I JOINED the Korean Ministry of Foreign Affairs in 1992. One of the reasons for joining was to broaden my horizon and mindset. I learned early on that common sense, as applied in Korea, is not always applicable in the rest of the world. I knew that if my experiences were multi-cultured, it would result in an unbounded and global mindset, one that I was yearning for. As expected, I experienced culture and religion through foreign service and was thankfully able to expand the scope of my mindset.

Before moving to Guam, I experienced Buddhism in Cambodia, Shinto in Japan, Hinduism in India, and Islam in Pakistan, just to name a few. After arriving on Guam, I experienced a new type of religion — Catholicism. Over the past few months, I have immersed myself in Guam, its culture and religion. I also wrote an article about Archbishop Flores’ awe-inspiring life journey. Through my research and experience, I now begin to appreciate a different outlook on Catholicism. I have made some observations as follows:

1) Obituaries in the newspaper. If a family member passed away, it appears in the obituary section of the newspaper. This obituary is large in size. In most countries obituaries are limited to a small square. However, Guam’s way of obituaries allows one to see a glimpse of a person’s life and the value and meaning of their life is perceived through the obituary.

2) Catholic Cemeteries. I was surprised to see the neat, diverse and beautiful artificial flower arrangements at the Pigo Catholic Cemetery. I supposed that the preparation and upkeep of these final resting places are elaboration itself. I could clearly sense the heart and spirit of the loved ones just by looking at the floral arrangements/wreaths.

3) The crosses on Mount Jumullong Manglo. I was deeply impressed to see 14 dilapidated wooden crosses on Mount Jumullong Manglo. It, in my opinion, serves as compelling evidence of the local people’s religious fervors to follow in the footsteps of Jesus Christ. Moreover, I have initially thought Mount Jumullong Manglo was Mount Lam Lam. But, on my third trekking attempt there, I learned that it was not Mount Lam Lam but in fact Mount Jumullong Manglo. Through this experience, I realized that the truth is elusive and can sometimes be reached through ceaseless fact-finding efforts.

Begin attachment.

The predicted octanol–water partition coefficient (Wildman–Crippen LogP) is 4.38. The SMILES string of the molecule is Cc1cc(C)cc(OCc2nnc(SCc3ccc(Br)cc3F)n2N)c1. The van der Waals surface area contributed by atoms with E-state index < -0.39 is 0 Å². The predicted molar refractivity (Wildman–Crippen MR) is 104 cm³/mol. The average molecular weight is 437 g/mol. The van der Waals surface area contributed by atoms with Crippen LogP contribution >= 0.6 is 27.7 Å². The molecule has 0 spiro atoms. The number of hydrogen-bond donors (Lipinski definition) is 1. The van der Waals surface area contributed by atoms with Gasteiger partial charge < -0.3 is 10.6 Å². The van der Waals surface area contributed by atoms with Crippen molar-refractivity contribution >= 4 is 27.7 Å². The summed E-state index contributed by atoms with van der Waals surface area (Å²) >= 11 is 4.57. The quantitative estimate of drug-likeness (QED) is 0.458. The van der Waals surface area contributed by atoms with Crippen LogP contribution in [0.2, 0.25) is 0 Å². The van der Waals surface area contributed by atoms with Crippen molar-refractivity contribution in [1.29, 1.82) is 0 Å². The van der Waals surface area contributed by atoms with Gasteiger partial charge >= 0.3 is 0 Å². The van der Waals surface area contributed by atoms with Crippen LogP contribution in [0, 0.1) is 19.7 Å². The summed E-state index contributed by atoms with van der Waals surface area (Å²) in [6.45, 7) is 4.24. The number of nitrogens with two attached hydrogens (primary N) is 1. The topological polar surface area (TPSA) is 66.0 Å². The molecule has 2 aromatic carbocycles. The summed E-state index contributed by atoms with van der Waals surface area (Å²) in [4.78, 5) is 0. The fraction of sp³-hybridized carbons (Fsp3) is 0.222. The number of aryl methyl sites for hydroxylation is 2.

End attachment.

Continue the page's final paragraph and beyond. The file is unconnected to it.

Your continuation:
While learning more about the history of Guam Catholics, I came across the story of Monsignor Calvo who steadfastly contributed to setting up a Guam/Japan memorial site, now known as the South Pacific Memorial Park, through getting proper permits and/or active fundraising efforts in Japan and the U.S. (the federal and the Guam governments). So, how did he contribute?  Through an attitude of faith and hope, coupled with the ability to build strong coalitions with key stakeholders that allowed the manifestation of long-lasting peace. Having met some of the clergy members on Guam, I’m of the opinion that most of them, akin to most Guamanians, are faithful, sacrificial, resilient and peaceful. 

It was far-fetched to me when I first discovered another example of the pursuit for peace on Guam in connection to Catholicism: Pale San Vitores Road and the nearby Matapang Beach in Tumon Bay. Padre Diego Luis de San Vitores was killed by Chief Matapang in 1672. This historical incident may be interpreted as an aspect of the clash of cultures. However, I felt as if the legacy of this cultural clash were sublimated into the noble example of coexistence on the island of Inafa’maolek.

Although my thoughts in this article are still a far cry from in-depth knowledge, I strongly believe that experience is the father of wisdom. Interestingly it used to take me at least two years to gain a robust perspective of the culture and social fabric of a new place. It is my earnest hope that I will get a better grasp of the culture and religion of Guam as I add to my truth-seeking days here on Guam.

The writer is head of mission of the Consular Office of the Republic of Korea in Hagåtña, Guam.

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